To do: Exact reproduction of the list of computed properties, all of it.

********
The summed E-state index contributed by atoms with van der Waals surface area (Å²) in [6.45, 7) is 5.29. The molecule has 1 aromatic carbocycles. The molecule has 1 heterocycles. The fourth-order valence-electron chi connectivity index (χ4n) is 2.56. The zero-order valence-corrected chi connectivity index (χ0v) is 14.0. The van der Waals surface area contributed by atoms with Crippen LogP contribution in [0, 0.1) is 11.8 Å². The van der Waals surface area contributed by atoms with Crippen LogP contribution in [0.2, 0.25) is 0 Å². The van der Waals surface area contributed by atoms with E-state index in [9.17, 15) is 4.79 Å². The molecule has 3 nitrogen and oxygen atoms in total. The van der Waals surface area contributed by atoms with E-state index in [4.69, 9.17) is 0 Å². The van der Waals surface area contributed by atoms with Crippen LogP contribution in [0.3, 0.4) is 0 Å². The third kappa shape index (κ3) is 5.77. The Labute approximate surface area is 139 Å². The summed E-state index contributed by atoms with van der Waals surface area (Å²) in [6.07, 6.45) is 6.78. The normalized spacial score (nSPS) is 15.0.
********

The summed E-state index contributed by atoms with van der Waals surface area (Å²) in [6.45, 7) is 5.29. The molecule has 1 aromatic carbocycles. The molecule has 1 heterocycles. The fourth-order valence-electron chi connectivity index (χ4n) is 2.56. The zero-order valence-corrected chi connectivity index (χ0v) is 14.0. The van der Waals surface area contributed by atoms with Crippen LogP contribution in [0, 0.1) is 11.8 Å². The van der Waals surface area contributed by atoms with Crippen LogP contribution in [0.2, 0.25) is 0 Å². The van der Waals surface area contributed by atoms with E-state index in [9.17, 15) is 4.79 Å². The molecule has 3 nitrogen and oxygen atoms in total. The van der Waals surface area contributed by atoms with E-state index in [4.69, 9.17) is 0 Å². The van der Waals surface area contributed by atoms with Crippen LogP contribution in [0.3, 0.4) is 0 Å². The third kappa shape index (κ3) is 5.77. The Labute approximate surface area is 139 Å². The summed E-state index contributed by atoms with van der Waals surface area (Å²) in [6.07, 6.45) is 6.78. The normalized spacial score (nSPS) is 15.0.